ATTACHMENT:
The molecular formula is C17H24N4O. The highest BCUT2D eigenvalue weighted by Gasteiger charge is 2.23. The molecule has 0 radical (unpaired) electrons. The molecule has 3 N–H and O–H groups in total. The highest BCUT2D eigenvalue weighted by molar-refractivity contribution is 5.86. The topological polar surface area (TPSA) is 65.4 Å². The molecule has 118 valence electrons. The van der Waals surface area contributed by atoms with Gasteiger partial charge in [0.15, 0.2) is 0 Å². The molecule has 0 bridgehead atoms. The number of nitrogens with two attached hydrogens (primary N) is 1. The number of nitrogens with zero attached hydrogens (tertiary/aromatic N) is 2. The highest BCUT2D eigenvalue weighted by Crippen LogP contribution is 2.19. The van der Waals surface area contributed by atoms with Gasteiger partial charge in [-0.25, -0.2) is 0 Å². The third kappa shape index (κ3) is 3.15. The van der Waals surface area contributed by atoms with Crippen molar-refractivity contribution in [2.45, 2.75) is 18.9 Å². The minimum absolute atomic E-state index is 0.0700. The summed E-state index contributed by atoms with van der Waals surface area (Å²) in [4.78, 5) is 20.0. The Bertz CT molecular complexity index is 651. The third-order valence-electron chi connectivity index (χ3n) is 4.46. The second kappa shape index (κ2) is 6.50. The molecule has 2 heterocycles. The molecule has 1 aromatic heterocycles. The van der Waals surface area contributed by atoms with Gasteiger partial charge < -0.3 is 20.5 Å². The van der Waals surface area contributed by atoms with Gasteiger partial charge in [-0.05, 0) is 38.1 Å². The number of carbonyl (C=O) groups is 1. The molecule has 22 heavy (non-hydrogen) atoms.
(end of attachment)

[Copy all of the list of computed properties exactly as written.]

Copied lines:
The molecular formula is C17H24N4O. The highest BCUT2D eigenvalue weighted by Gasteiger charge is 2.23. The molecule has 0 radical (unpaired) electrons. The molecule has 3 N–H and O–H groups in total. The highest BCUT2D eigenvalue weighted by molar-refractivity contribution is 5.86. The topological polar surface area (TPSA) is 65.4 Å². The molecule has 118 valence electrons. The van der Waals surface area contributed by atoms with Gasteiger partial charge in [0.15, 0.2) is 0 Å². The molecule has 0 bridgehead atoms. The number of nitrogens with two attached hydrogens (primary N) is 1. The number of nitrogens with zero attached hydrogens (tertiary/aromatic N) is 2. The highest BCUT2D eigenvalue weighted by Crippen LogP contribution is 2.19. The van der Waals surface area contributed by atoms with Gasteiger partial charge in [-0.25, -0.2) is 0 Å². The third kappa shape index (κ3) is 3.15. The van der Waals surface area contributed by atoms with Crippen molar-refractivity contribution in [2.45, 2.75) is 18.9 Å². The minimum absolute atomic E-state index is 0.0700. The summed E-state index contributed by atoms with van der Waals surface area (Å²) in [4.78, 5) is 20.0. The Bertz CT molecular complexity index is 651. The third-order valence-electron chi connectivity index (χ3n) is 4.46. The second kappa shape index (κ2) is 6.50. The molecule has 2 heterocycles. The molecule has 1 aromatic heterocycles. The van der Waals surface area contributed by atoms with Gasteiger partial charge < -0.3 is 20.5 Å². The van der Waals surface area contributed by atoms with Gasteiger partial charge in [-0.05, 0) is 38.1 Å². The number of carbonyl (C=O) groups is 1. The molecule has 22 heavy (non-hydrogen) atoms.